Except for some other plots, including the touching yet tragic story of Tommy Williams (Gil Bellows) and of the sympathetic librarian Brooks Hatlen (James Whitmore), it is Andy and Red who supply us with the most unforgettable moments in the movie. It is, as a matter of fact, the story of their friendship, their dreams expressed at the wall of despair. They maintain hope around themselves and within the viewers. Here, a very powerful aspect of Red is his narration...our thoughts are directed towards his thoughts, towards his reflections and his perception of the events, his - the prisoner's. Swear words take on power to convey meanings and harshness becomes reality. Here, it is important to mention the inevitable brutality in the film. Thanks to the fact it is perceived by Red, it never appears to be unendurable or harmful for the emotions of the viewer. We, as observers, truly know what world we are led to...yet, there is no loss of hope!

The unforgettable scenes seem to evoke the most powerful associations and expectations that lie within us concerning the visual and sensual experience. With Thomas Newman's terrific music score consisting of dark piano music, we are supplied with intense emotions and effective thrill. Except for the symbolic and almost cult scene when Andy escapes the prison (mind you the almost claustrophobic effect), one cannot skip "The Letter Duet" scene when the excerpt of Mozart's "The Marriage of Figaro" is being played. The prison life stops for a while being awestruck by the glimpse of harmony, by the blissful moment of magnificence. At this moment, I was breathless and really second the powerful line: "Music makes you free!"

The performances are awesome and the depiction of characters is executed in an extraordinary way. There are no clichés which is a great merit of the film and where many films of the genre fall into that trap. Although there were many actors who had been cast for the role of Red, I think that no one would have done the job as well as Morgan Freeman. He is perfect in the role combining a certain quality of patience and distance with the emotional struggle for personal rights. Ironically, he portrays a re-socialized character...in fact, richer inside than any "corrupted decency." Tim Robbins also does a terrific job as Andy with all his features mentioned before. And Bob Gunton as a true villain, the boss of this hell of Shawshank will long remain in memory.

To sum it up, I agree with short but meaningful words said by Roger Ebert: "THE SHAWSHANK REDEMPTION is a movie about time, patience and harmony..." I would even add that it is the film about true life where people are really themselves, to the most extent themselves. There, within the harshest reality... Because only there, we truly behave according to our rules. There, we make choices even if everything that surrounds us seems to yell: "Salvation lies within blind discipline and fundamental Bible!" A redemptive masterpiece, a masterful redemption...desperate Brooks was here...and so was Red...yet, he brought a new dawn for dreams, a new dawn for friendship... Will he succeed?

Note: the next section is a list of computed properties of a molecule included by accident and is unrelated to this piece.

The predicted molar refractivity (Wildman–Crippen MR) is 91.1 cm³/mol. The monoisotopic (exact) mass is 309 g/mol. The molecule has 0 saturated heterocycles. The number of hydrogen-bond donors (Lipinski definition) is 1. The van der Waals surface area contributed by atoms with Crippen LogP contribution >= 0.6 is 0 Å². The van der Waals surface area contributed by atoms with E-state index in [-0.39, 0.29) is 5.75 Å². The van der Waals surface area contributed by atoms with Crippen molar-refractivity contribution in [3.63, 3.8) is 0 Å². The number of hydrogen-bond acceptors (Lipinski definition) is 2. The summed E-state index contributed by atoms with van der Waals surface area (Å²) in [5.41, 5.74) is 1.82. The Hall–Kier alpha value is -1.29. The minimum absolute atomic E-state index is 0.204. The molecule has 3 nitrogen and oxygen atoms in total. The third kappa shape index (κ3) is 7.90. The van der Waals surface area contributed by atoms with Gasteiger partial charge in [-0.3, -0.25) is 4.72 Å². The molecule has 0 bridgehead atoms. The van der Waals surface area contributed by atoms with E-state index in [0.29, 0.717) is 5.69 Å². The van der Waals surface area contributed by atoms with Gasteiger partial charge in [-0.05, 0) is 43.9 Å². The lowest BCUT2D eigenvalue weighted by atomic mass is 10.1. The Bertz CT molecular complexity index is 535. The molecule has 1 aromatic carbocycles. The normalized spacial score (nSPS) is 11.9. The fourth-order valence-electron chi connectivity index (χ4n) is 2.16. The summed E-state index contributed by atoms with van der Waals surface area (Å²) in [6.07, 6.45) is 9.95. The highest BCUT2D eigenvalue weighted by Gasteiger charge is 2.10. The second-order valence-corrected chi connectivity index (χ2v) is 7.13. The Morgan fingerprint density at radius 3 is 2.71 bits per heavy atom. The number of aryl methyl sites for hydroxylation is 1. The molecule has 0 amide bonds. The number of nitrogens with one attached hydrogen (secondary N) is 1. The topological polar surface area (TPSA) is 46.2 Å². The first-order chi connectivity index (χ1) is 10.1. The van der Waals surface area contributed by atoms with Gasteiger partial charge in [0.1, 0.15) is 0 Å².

The shortest long movie I've ever seen. Kept me wanting more and more, minute by minute.
At first, before starting the movie, I thought "Sounds like a typical prison riot and break-out kind of movie". At the beginning of the movie, my thoughts was even more convincing. A large prison (Which immediately reminded me of the movie "The Last Castle" from 2001), housing people of all sorts, having it's guards, warden and of course, the inmates. The typical inmate; Roughneck, hard on the outside, broken on the inside. And they all claim their innocence, as an internal joke sort of speak.

It gets to a point where I started comparing it with others. That proved wrong in quite a short while, from the point where a prisoner, framed for murder of his wife and her lover, is being convicted and sentenced to life in prison. His name was Andy Dufresne. In short terms, a straight-up bank employee, excellent with numbers and taxes, which he also uses to benefit within the walls of the prison. His reputation as a numerological genius spreads out, and soon all kinds of people, inmates and guards, are coming to him for financial advice. He builds up a library, he maintains a strict surface. He has his hobbies, to keep his mind busy (as said in the movie). He carves chess pieces out of stone, using an axe as the tool. Seemingly, this is a nice and lucrative hobby, but underneath it all, he has a secret...

The movie keeps the viewer thrilled and excited, because in every minute, something could happen. The dialog is good, Tim Robbins and Morgan Freeman, both great actors, shows and outstanding play. The crew really did good work on the set, the right camera angles, the light, sounds and so on...it was almost like I could smell the prison!

A brilliant movie. Not too short, not too long. It's worth every minute watching! My highest recommendation for those who like drama, action and humor.